Protecting the organization, its customers and employees is just one reason why the majority of employers conduct background checks. The Society for Human Resource Management reports that more than 80 percent of employers utilize pre-employment screening of some type to ensure they are making wise hiring decisions. Provided the employer and prospective employee provide complete information for the background check, it shouldn't take long for a routine check to be returned to the employer; however, there are reasons why a background check might be declined. The reasons vary and are not all attributable to the prospective employee.
Human error, such as filling out the form incorrectly, is the most common reason for a background check to be declined.
Even when job candidates provide accurate information to prospective employers, such as Social Security number, address, academic credentials, drivers license number and birthplace, there is always the possibility of human error. The candidate's information has to be transferred to another database or questionnaire, since the candidate may not be completing the actual background check form. In the event the candidate's information is transferred incorrectly, for example, a transposed number, a digit missing or 1234 Main Street instead of Main Circle for an address when the company conducts a background check, the results might indicate there is no such person, no such address or some other reason why the results are inconclusive.
Many employers check motor vehicle records to ensure the prospective employee hasn't been charged or convicted of vehicular crimes such as driving under the influence, leaving the scene of an accident or driving with a revoked license. For jobs that require a valid driver's license and experience as a truck driver, for example, if the candidate doesn't have a driving record at all, the background check might be declined for having insufficient records to vouch for his driving capabilities.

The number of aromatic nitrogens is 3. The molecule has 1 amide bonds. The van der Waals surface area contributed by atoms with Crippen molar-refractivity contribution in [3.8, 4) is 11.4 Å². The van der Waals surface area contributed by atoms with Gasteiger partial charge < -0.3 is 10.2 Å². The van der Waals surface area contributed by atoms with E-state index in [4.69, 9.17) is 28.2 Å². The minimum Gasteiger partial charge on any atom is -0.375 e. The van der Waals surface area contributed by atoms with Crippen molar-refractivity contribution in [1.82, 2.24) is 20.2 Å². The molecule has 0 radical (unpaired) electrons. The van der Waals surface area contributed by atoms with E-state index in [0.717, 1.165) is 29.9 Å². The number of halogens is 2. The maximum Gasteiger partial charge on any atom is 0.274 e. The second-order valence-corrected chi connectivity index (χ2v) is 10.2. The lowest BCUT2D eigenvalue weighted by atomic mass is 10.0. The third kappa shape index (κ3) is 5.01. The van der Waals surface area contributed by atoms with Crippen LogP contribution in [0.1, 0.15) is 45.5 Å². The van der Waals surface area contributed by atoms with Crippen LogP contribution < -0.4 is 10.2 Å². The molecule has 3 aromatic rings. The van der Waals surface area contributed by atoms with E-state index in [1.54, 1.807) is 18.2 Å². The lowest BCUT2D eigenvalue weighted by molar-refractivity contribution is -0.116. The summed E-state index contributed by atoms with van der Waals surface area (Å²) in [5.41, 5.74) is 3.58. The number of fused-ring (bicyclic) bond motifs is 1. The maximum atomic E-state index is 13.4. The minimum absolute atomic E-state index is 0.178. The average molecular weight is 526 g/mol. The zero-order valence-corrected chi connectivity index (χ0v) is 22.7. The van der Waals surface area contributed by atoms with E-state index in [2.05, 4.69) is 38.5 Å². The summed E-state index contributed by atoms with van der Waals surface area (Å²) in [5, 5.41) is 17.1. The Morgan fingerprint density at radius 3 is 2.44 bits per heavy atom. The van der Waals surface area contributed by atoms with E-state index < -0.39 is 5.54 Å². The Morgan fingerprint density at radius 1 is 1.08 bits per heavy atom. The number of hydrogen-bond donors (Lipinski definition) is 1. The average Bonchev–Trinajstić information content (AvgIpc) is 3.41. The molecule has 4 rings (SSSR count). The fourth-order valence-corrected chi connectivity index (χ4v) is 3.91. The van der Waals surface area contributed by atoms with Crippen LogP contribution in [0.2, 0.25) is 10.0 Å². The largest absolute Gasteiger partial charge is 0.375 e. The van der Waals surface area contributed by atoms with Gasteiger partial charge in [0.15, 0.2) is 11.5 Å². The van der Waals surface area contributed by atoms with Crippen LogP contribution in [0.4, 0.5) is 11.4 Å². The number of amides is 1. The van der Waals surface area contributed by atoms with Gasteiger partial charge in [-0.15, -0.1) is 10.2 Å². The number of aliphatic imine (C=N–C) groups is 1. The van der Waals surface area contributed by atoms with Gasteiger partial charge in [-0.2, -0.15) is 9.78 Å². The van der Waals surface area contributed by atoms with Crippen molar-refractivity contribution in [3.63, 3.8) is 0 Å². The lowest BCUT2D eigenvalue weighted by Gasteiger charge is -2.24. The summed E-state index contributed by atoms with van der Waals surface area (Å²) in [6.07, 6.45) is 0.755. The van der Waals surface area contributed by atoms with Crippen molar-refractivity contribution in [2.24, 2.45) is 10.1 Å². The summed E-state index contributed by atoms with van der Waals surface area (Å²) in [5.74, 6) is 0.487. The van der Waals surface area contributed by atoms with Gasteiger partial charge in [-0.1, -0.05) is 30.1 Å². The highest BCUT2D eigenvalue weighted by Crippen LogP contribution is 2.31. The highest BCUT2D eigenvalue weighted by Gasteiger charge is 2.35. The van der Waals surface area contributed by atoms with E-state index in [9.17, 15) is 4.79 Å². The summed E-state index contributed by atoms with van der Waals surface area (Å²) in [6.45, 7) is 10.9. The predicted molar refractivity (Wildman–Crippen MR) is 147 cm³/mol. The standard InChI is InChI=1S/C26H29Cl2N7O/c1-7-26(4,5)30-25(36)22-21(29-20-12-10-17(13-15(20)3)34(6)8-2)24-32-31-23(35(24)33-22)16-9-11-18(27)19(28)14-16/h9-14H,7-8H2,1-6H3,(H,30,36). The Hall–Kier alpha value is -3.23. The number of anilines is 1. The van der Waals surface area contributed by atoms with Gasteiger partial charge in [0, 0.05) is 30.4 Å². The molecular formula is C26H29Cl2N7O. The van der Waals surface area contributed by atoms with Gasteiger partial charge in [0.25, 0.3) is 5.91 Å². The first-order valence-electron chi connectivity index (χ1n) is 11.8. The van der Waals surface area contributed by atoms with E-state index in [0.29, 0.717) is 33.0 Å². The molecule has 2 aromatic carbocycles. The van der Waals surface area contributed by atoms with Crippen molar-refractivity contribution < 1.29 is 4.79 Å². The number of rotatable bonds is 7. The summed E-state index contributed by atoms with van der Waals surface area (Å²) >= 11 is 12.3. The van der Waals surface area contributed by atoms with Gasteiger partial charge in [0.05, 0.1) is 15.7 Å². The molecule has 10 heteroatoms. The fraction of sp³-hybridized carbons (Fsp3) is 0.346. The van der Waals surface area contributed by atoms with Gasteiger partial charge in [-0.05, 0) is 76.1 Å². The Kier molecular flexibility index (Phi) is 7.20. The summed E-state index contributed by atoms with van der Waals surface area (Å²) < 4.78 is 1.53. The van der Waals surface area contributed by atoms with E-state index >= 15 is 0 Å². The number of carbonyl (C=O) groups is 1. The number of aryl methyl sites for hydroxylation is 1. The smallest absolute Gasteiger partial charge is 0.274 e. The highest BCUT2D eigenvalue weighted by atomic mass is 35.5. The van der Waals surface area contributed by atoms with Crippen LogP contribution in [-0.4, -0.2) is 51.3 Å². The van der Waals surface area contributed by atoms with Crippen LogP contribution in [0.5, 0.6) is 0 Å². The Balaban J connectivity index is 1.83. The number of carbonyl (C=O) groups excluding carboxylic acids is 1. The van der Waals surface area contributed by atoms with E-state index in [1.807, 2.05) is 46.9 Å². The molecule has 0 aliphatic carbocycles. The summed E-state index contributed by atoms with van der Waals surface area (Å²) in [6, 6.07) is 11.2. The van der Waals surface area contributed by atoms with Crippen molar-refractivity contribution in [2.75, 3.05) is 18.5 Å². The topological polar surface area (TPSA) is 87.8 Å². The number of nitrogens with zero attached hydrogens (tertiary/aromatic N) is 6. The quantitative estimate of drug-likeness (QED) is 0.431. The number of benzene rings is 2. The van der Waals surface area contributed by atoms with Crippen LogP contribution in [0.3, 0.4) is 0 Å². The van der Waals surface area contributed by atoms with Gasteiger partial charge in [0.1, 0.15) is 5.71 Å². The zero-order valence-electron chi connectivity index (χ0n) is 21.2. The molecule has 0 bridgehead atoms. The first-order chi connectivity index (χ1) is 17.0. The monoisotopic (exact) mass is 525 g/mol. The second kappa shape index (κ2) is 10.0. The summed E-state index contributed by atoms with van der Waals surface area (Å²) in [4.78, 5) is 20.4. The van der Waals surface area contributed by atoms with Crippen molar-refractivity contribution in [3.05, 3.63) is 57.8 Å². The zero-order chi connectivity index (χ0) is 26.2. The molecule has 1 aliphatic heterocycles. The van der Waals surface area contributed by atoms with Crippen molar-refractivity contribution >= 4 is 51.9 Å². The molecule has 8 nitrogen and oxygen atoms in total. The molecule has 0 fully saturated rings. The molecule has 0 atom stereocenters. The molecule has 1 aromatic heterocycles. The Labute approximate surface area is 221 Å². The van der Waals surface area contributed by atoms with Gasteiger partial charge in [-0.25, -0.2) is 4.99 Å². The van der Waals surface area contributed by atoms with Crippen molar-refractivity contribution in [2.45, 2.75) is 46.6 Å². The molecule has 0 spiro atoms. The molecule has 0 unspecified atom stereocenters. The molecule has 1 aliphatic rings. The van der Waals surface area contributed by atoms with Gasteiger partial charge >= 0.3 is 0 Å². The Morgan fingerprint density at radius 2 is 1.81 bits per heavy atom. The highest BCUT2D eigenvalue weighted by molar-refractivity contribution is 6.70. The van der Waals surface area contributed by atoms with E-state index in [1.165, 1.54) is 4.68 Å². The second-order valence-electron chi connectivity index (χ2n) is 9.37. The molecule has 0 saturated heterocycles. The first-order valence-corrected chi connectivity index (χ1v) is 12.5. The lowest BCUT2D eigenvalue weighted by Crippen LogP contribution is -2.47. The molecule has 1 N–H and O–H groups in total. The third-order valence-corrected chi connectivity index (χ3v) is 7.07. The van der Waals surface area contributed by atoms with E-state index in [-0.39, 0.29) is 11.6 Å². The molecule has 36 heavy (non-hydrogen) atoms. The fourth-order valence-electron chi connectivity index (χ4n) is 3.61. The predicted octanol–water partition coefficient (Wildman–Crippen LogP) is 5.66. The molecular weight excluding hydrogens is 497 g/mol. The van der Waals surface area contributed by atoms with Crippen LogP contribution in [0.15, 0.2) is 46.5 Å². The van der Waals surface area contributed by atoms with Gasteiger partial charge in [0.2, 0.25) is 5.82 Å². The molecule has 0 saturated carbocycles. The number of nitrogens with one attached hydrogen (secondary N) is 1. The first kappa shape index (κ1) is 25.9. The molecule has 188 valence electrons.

When employers like the federal government conduct background checks as part of a security clearance investigation, if the candidate has financial issues, such as bankruptcy or seriously delinquent accounts or federal loans in default, the results of a background check may lead to the employer deciding not to hire the candidate or deciding to terminate an employee who has already begun working. The rationale is this: if an employee is experiencing dire financial straits, that could make him a possible risk for engaging in crimes such as bribery, embezzlement or misappropriating funds.
Banking and financial institutions also are very careful about hiring candidates with serious financial problems. In this case, the results of a background check could reveal information that is unacceptable, although the background check itself may not be officially denied.
Giving false information to a prospective employer is grounds for immediate termination; however, it's not unheard of for a candidate to provide blatantly false information for a background check. In the event the candidate doesn't provide a Social Security number that matches up with a name or address history, the background check could be declined on the basis that no record exists for the person providing the information.
No Dotted I's and Crossed T's
An authorization form for a background check is a formal document that requires a valid signature of the prospective employee. Therefore, if the form isn't filled out properly or is incomplete, the background check could be declined. And while the lack of a signature seems like something the recruiter would immediately notice, there are probably instances where the authorization form doesn't contain a signature. In this case, also, a background check could be declined without proper authorization to pull the candidate's records. Utilizing electronic means to capture the candidate's information and authorization can eliminate the chances of having the background check declined for this reason.